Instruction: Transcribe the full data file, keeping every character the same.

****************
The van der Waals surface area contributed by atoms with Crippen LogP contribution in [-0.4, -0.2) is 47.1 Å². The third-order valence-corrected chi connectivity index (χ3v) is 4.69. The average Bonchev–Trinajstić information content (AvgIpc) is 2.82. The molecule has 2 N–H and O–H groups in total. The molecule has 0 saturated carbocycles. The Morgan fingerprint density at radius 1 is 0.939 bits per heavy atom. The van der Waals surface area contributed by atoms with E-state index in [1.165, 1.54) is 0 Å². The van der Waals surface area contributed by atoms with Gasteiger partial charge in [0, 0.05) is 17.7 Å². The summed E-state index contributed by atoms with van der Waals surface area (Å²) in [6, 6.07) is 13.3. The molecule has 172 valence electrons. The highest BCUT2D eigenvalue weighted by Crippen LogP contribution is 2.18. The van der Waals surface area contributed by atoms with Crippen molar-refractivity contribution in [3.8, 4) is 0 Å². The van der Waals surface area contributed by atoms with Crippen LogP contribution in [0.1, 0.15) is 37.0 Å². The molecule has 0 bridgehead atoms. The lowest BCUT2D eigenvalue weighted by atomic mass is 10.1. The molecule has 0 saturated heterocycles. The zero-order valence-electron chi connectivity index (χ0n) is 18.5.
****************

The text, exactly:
The van der Waals surface area contributed by atoms with Crippen LogP contribution in [-0.4, -0.2) is 47.1 Å². The third-order valence-corrected chi connectivity index (χ3v) is 4.69. The average Bonchev–Trinajstić information content (AvgIpc) is 2.82. The molecule has 2 N–H and O–H groups in total. The molecule has 0 saturated carbocycles. The Morgan fingerprint density at radius 1 is 0.939 bits per heavy atom. The van der Waals surface area contributed by atoms with E-state index in [1.165, 1.54) is 0 Å². The van der Waals surface area contributed by atoms with Gasteiger partial charge in [0, 0.05) is 17.7 Å². The summed E-state index contributed by atoms with van der Waals surface area (Å²) in [6, 6.07) is 13.3. The molecule has 172 valence electrons. The highest BCUT2D eigenvalue weighted by Crippen LogP contribution is 2.18. The van der Waals surface area contributed by atoms with Crippen molar-refractivity contribution in [3.8, 4) is 0 Å². The van der Waals surface area contributed by atoms with Crippen LogP contribution in [0.1, 0.15) is 37.0 Å². The molecule has 0 bridgehead atoms. The lowest BCUT2D eigenvalue weighted by atomic mass is 10.1. The molecule has 0 saturated heterocycles. The zero-order valence-electron chi connectivity index (χ0n) is 18.5.